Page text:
The Genesis: Founding of the Anti-Nuclear Movement

October 9, 2012, 6:00AMANS Nuclear CafeHoward Shaffer

"There is no Democracy in the United States"

"They built cancer factories on earthquake faults"

"A long-term low dose of radiation may be worse than a high short one"

- Anna Gyorgy, author of the book No Nukes, at University of Massachusetts DuBois Library Exhibit reception, October 2, 2012

Each year, the University of Massachusetts' Dubois Library stages a program and exhibit on an aspect of social change. This year, the subject was the rise of the anti-nuclear movement, titled To the Village Square: An Experiment in American Democracy.

As noted in the introduction to this event, the anti-nuclear movement is "thick" in the New England region, and the presentations at the event explained how this came about. The exhibits and documents of the movement's founding will be archived at the library.

The venue

The program took place in a reception area in the lower level of the multi-story Dubois Library tower. This reception area is open to an adjacent study area, where students were busy at computers. Chairs and refreshments were set up, along with enlarged photos on easels, photos in display cases, and a monitor with a slide show of pictures.

About 40 people were in attendance, including two or three students and faculty. The audience largely consisted of older adults; several were recognizable from Vermont Yankee public meetings.

Right away, I met Professor Gerald Peterson of the UMass Amherst Physics faculty, whom I got to know at a Selectboard meeting in Brattleboro, Vermont, where I had been commissioned to present a program on nuclear power. Also attending was Gregory Bangs, a chemical-nuclear engineering student from UMass Lowell. We met at a previous ANS Northeastern Section Meeting. He and other students expressed an interest in public outreach, and I encouraged them to attend this event.

At 4:40 p.m., the program began with an introduction of the speakers. This was followed by the two speakers, questions and answers, and refreshments.

The documentarian and publicist


First to speak was Lionel Delevingne, a French photojournalist. He came to this country in 1968 "to be a part of something." He attended the Vietnam War protests in Washington, DC in 1972, and wound up in Montague, Mass. (about 20 miles south of Vermont Yankee.)

Delevingne read Rachel Carson's and Barry Commoner's books, and commented on Commoner's death two days before. "They provided a way to look at the environment as a whole," Delevingue said.

In the Vietnam era, photo magazines were a principal news media. Delevingne documented the actions of the movement and sold the stories and photos to these outlets.  Movement actions included Sam Lovejoy's toppling of the meteorological tower at the proposed nuclear power plant site on Montague Plains in Massachusetts-eventually, area farmers helped stop the plant from being built. He then covered the activists who went to Seabrook, N.H., to inspire the opposition to those plants. Delevingne believes that the anti-nuclear movement went from Montague to the world.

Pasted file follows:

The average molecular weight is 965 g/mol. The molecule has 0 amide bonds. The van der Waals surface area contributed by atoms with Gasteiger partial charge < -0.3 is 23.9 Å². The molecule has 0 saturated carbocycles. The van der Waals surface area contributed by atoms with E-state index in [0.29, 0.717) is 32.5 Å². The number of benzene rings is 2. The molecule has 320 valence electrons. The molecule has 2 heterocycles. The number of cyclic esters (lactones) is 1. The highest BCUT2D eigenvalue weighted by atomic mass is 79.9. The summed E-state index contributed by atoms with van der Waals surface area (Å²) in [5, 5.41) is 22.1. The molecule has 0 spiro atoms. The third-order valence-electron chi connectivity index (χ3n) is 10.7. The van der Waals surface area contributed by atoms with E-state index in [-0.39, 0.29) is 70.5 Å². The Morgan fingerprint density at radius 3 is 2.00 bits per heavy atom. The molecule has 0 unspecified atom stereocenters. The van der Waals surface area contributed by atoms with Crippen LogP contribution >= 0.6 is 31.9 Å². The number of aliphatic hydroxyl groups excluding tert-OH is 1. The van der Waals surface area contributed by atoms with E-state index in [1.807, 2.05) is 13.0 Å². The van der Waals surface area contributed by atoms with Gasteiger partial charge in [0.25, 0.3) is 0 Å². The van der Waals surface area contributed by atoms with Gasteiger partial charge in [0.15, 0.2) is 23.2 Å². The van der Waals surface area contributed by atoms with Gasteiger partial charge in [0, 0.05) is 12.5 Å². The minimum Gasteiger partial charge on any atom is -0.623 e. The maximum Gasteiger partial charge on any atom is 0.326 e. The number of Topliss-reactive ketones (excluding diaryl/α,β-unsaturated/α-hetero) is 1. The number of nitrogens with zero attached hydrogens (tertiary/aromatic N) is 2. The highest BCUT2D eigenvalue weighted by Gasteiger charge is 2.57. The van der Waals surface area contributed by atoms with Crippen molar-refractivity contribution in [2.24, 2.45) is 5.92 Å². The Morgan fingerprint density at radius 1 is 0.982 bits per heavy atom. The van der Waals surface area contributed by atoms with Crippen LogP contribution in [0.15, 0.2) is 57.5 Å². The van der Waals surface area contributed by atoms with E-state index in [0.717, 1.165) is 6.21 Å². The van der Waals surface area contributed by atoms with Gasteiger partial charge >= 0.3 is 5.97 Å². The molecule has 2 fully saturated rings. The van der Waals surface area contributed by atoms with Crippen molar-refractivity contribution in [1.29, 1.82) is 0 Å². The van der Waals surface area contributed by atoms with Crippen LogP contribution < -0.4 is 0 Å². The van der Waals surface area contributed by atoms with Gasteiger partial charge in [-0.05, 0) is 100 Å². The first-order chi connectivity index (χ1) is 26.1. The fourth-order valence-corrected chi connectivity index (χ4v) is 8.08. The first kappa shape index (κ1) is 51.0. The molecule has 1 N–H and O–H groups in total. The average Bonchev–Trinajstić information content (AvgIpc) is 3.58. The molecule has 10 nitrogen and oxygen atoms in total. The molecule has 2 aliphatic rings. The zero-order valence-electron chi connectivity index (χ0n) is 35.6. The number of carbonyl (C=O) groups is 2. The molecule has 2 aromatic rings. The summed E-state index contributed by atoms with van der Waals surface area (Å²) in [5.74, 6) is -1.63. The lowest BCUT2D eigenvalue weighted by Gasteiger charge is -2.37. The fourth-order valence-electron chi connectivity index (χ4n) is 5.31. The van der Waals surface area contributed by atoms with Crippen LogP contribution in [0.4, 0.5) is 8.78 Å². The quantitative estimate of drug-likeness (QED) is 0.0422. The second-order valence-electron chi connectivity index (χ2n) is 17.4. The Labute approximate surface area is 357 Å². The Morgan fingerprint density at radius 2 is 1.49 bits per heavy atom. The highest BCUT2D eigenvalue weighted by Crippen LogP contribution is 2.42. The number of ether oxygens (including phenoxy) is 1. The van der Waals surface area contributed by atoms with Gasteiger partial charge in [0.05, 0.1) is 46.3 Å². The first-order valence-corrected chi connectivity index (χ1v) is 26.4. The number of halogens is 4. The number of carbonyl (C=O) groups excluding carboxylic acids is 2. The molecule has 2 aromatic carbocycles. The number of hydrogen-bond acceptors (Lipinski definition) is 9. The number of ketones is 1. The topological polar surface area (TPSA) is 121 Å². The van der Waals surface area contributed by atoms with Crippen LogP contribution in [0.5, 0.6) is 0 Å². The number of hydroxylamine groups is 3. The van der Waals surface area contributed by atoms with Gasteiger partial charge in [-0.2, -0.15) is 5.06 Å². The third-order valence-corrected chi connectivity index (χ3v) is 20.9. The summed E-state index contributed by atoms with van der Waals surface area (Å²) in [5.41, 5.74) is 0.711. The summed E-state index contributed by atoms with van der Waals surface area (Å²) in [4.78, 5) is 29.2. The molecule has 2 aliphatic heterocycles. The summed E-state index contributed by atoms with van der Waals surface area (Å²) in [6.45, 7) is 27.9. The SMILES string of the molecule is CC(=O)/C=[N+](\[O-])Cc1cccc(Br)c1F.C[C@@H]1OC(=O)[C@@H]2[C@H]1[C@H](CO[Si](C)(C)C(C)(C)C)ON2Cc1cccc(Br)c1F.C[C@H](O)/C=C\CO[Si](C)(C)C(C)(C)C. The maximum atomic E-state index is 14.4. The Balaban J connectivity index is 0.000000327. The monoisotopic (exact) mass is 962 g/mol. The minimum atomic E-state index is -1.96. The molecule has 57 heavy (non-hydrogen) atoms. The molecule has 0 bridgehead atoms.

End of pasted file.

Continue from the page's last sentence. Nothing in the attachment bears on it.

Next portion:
France is not a democracy, he feels, and nuclear power there is a state industry. Accidents are covered up, he said.

The founder


Anna Gyorgy spoke next, her first public address in English in 25 years. She now lives in Bonn, Germany, a center for many United Nations agencies working on sustainable development. She is active on many issues, such as global North-South equity and women's rights.

She was in Montague, working in a co-op, when the new nuclear power plant was proposed. She recounted that power company officials took the town's Selectmen out to a steak dinner at Howard Johnson's restaurant, and spoke of tax revenues for the town. She had read Poisoned Power: The case against nuclear power plants by John Gofman (published in 1971) and became active, gathering supporters. After writing pamphlets, she and the supporters decided to write a book, and 52 activists worked on it. Each had something different to contribute to the book, No Nukes: Everyone's Guide to Nuclear Power, published in 1979.

The activists agreed that the movement must be peaceful. They also decided that they needed to offer an alternative to nuclear power, and so began promoting conservation, efficiency, and alternative energies. Einstein's direction to "Take the movement to the village square" guided them.

Gyorgy made a series of statements that indicate her beliefs:

  • Germany shut down eight old nuclear plants, yet exported power the first winter. Talk of impending shortages was "all lies."
  • In Germany the anti-nuclear movement is inter-generational, now into the third generation.
  • Local movements around nuclear plants, like the one against Vermont Yankee, are the backbone of the movement.
  • It's not enough to have facts and people alone. A strategic discussion in needed.
  • President Obama's "All of the above" energy policy is a disaster.
  • All different movements should join together-she is excited by the Occupy Movement and came home to see it.